By Assunta Ng
Ordinary folks think only of visas when they think of consul generals. Actually, consul generals play an important role in serving the local community. For instance, the recent haze in Beijing, which shut down airports and highway transportation, caused local people to turn to the U.S. Embassy for an accurate measure of pollution in the city.
Do you remember the Seattle Chinese Garden project, which progressed slowly until Chinese Consul General Gao Jinsheng stepped in and encouraged the local Chinese community to support the project? His stepping in instantly gave the project credibility and momentum. Gao even donated auction items for a benefit dinner and arranged for free labor from China to help build the garden.
Had the Japanese Consul General not supported the Cherry Blossom Festival at the Seattle Center with money and resources, the festival would not have been as big as it is today.
If the South Korea Consul General had not helped the Korean community fight for continuation of the Korean Studies program at the University of Washington, the program would be nothing today, due to funding cuts by the legislature. This year alone, the Center for Korean Studies received a $1 million grant from the Academy of Korean Studies. The consul’s support is key to the survival of many programs and community morale.
It’s unfortunate that India decided not to establish a consul general’s office in Bellevue, though it had plans to do so. That decision was bad for the Indian community here. With such an office, the local community can be supported through many cultural exchange programs. Our Indian community fought hard to get the office. But sadly, it didn’t come to fruition.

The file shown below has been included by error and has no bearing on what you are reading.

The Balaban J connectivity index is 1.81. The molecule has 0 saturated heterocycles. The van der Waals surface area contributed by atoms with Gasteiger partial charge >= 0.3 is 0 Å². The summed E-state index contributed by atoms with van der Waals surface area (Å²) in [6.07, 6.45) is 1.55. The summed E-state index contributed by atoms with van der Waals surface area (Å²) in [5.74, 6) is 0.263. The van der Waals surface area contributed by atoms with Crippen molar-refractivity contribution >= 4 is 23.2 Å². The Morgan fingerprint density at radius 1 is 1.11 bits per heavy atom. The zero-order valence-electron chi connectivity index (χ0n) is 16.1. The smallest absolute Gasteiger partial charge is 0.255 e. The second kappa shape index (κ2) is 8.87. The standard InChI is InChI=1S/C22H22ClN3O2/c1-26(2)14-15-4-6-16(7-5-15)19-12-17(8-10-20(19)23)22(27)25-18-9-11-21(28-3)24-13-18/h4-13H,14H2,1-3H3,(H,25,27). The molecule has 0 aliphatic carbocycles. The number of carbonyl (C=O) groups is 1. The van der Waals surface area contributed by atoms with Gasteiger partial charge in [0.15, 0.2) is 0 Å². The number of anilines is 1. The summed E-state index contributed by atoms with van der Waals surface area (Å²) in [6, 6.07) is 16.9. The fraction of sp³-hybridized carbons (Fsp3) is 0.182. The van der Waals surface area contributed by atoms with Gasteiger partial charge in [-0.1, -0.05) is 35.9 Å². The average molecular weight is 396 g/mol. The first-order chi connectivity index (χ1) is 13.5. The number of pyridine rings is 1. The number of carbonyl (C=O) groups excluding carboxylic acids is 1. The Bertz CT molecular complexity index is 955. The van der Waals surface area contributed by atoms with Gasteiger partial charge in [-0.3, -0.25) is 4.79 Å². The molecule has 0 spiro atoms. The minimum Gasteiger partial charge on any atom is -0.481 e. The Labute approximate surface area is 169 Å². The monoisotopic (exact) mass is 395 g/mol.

Disaster brings out crowds. On Dec. 8, 250 people celebrated the birthday of Japan’s Emperor Akihito. The emperor was born on Dec. 23, 1933. The reception was held at the residence of Consul General of Japan Kiyokazu Ota on Queen Anne. Ota thanked Washingtonians for their support of Japan during the earthquake and tsunami this year.
It was the biggest showing I had ever seen for the emperor’s birthday. I think the recent tsunami and earthquake played a role in this. At the event, it was announced that there will be a commemoration of the 2011 Tohoku earthquake in March 2012. (end)